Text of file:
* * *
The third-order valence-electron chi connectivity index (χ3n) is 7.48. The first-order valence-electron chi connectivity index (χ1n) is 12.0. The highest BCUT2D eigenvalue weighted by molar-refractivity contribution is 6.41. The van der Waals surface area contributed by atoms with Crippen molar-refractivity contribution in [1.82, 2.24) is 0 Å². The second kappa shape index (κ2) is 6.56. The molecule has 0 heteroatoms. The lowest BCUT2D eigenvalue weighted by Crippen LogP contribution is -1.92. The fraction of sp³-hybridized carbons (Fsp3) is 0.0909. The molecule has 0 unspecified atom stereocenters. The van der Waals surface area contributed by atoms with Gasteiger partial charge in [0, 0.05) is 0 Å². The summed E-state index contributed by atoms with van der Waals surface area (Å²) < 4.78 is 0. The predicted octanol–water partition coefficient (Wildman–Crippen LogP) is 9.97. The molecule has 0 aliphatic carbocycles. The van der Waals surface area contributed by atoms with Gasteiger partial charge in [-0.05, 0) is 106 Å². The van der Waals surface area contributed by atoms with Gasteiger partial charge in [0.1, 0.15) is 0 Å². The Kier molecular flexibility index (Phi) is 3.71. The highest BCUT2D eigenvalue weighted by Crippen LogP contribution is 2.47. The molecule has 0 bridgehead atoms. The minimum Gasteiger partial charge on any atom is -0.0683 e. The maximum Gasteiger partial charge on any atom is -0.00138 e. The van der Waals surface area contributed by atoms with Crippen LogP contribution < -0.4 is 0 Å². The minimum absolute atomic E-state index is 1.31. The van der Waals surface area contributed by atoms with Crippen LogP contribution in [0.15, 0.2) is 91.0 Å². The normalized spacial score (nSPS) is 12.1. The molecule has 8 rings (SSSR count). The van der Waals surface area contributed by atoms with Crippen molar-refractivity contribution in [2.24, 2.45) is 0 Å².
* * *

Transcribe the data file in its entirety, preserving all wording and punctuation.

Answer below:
The third-order valence-electron chi connectivity index (χ3n) is 7.48. The first-order valence-electron chi connectivity index (χ1n) is 12.0. The highest BCUT2D eigenvalue weighted by molar-refractivity contribution is 6.41. The van der Waals surface area contributed by atoms with Crippen molar-refractivity contribution in [1.82, 2.24) is 0 Å². The second kappa shape index (κ2) is 6.56. The molecule has 0 heteroatoms. The lowest BCUT2D eigenvalue weighted by Crippen LogP contribution is -1.92. The fraction of sp³-hybridized carbons (Fsp3) is 0.0909. The molecule has 0 unspecified atom stereocenters. The van der Waals surface area contributed by atoms with Gasteiger partial charge in [0, 0.05) is 0 Å². The summed E-state index contributed by atoms with van der Waals surface area (Å²) < 4.78 is 0. The predicted octanol–water partition coefficient (Wildman–Crippen LogP) is 9.97. The molecule has 0 aliphatic carbocycles. The van der Waals surface area contributed by atoms with Gasteiger partial charge in [-0.05, 0) is 106 Å². The van der Waals surface area contributed by atoms with Gasteiger partial charge in [0.1, 0.15) is 0 Å². The Kier molecular flexibility index (Phi) is 3.71. The highest BCUT2D eigenvalue weighted by Crippen LogP contribution is 2.47. The molecule has 0 bridgehead atoms. The minimum Gasteiger partial charge on any atom is -0.0683 e. The maximum Gasteiger partial charge on any atom is -0.00138 e. The van der Waals surface area contributed by atoms with Crippen LogP contribution < -0.4 is 0 Å². The minimum absolute atomic E-state index is 1.31. The van der Waals surface area contributed by atoms with Crippen LogP contribution in [0.15, 0.2) is 91.0 Å². The normalized spacial score (nSPS) is 12.1. The molecule has 8 rings (SSSR count). The van der Waals surface area contributed by atoms with Crippen molar-refractivity contribution in [2.24, 2.45) is 0 Å².